The cover of the Pacific Ocean almanac «Rubezh», first published in Vladivostok in 1992, sported double numbering: 1 (863). The first number indicates the actual number of the almanac, but behind the second number lies a bit of historical intrigue. The Far Eastern almanac became the successor to the weekly magazine «Rubezh», which came out in Harbin from 1926 to 1945 and was extremely popular among Russian emigrants in China. The Vladivostok version of «Rubezh», was originally conceived as a Far Eastern publication, emphasizing a return of the cultural heritage of the Eastern Russian diaspora, and with each new issue has expanded its content, timing and geography.
Thirteen issues have already been published, each containing a variety of sections and columns. Among them: «The Word of the Day» the prose and poetry of modern Russia; the section «Calls of antiquity» with new translations of ancient Chinese, Japanese, and Korean literature; the section «Eastern branch» which brings together the works of authors who lived in Harbin in the first half of the 20th century; the sections «Russian Shore» and «In the Extreme Russian East," which include materials dedicated to the history and culture of the Far East…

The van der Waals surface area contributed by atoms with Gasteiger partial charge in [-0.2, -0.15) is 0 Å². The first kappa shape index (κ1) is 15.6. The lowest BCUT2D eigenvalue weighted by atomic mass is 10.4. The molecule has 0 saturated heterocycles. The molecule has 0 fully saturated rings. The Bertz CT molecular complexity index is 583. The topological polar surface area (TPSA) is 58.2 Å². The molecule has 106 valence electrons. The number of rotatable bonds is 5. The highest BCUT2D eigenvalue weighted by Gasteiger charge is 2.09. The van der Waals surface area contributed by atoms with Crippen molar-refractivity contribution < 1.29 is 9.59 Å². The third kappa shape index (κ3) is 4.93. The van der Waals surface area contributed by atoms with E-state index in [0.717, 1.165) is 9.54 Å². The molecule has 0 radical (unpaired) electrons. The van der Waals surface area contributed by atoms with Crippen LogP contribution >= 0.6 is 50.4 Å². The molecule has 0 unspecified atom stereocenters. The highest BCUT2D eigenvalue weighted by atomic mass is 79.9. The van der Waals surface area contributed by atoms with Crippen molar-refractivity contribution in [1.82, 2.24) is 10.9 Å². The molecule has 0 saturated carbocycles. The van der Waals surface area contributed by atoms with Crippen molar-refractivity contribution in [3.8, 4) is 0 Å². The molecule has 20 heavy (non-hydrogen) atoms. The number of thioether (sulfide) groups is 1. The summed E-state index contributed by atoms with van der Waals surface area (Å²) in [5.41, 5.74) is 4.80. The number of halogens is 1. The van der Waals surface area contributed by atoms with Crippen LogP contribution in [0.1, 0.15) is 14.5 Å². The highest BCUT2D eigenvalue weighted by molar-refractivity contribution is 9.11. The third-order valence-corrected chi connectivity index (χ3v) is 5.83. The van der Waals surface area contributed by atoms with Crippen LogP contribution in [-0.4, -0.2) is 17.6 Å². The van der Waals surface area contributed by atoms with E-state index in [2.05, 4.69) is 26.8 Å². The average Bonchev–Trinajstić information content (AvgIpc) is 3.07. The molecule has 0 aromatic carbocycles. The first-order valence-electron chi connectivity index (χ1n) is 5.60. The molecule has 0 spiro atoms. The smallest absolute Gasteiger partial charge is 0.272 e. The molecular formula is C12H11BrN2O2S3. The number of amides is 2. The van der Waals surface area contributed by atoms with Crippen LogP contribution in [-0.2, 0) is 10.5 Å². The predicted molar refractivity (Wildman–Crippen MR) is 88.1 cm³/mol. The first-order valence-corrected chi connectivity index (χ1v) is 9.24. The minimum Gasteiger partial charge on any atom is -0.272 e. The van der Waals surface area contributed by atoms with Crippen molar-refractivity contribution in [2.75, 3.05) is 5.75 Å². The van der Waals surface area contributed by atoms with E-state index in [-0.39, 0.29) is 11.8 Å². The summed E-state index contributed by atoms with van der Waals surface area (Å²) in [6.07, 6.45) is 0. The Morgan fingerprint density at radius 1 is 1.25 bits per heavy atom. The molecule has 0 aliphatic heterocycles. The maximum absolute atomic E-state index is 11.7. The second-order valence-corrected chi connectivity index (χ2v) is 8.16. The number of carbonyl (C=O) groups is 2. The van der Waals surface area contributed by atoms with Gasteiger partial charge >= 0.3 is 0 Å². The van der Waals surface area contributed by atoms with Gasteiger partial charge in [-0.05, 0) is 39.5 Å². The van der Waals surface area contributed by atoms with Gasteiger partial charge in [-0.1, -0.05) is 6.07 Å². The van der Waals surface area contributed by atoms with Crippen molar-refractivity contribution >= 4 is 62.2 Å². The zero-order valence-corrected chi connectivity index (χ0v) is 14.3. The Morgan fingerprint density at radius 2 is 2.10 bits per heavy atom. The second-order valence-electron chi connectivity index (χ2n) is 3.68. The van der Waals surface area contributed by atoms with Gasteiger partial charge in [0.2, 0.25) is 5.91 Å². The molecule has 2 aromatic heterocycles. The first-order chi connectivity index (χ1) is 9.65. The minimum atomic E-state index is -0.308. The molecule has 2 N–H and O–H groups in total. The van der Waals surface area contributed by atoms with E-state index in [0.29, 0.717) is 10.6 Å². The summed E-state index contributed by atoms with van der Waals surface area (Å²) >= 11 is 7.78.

Over the years, the almanac «Rubezh» and the eponymous publishing house have became famous throughout Russia and abroad. The publishing house produces a wide range of artistic, historical and gift literature devoted to the Far East.
Rubezh was first in Russia to publish a
Rubezh publishing house boasts authors whose names are the glory of Far Eastern literature: Yuri and Valery Yankovsky, and the best writers of Eastern emigration such as Alfred Kheydok, Mikhail Shcherbakov, and Boris Yulsky, whose
The publishing house is located in the city center and has it’s own company store, «The Nevel Book Club» (10 A. Fokina St.), which contains books and albums through which the spirit and history of the Far East come to life.
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The best souvenirs from the city of military mariners.
Basic streetwear that carries Vladivostok identity.
Everything here is very inexpensive and of questionable quality. The markets are an ideal place to buy products for one-time use or for authentic Chinese goods.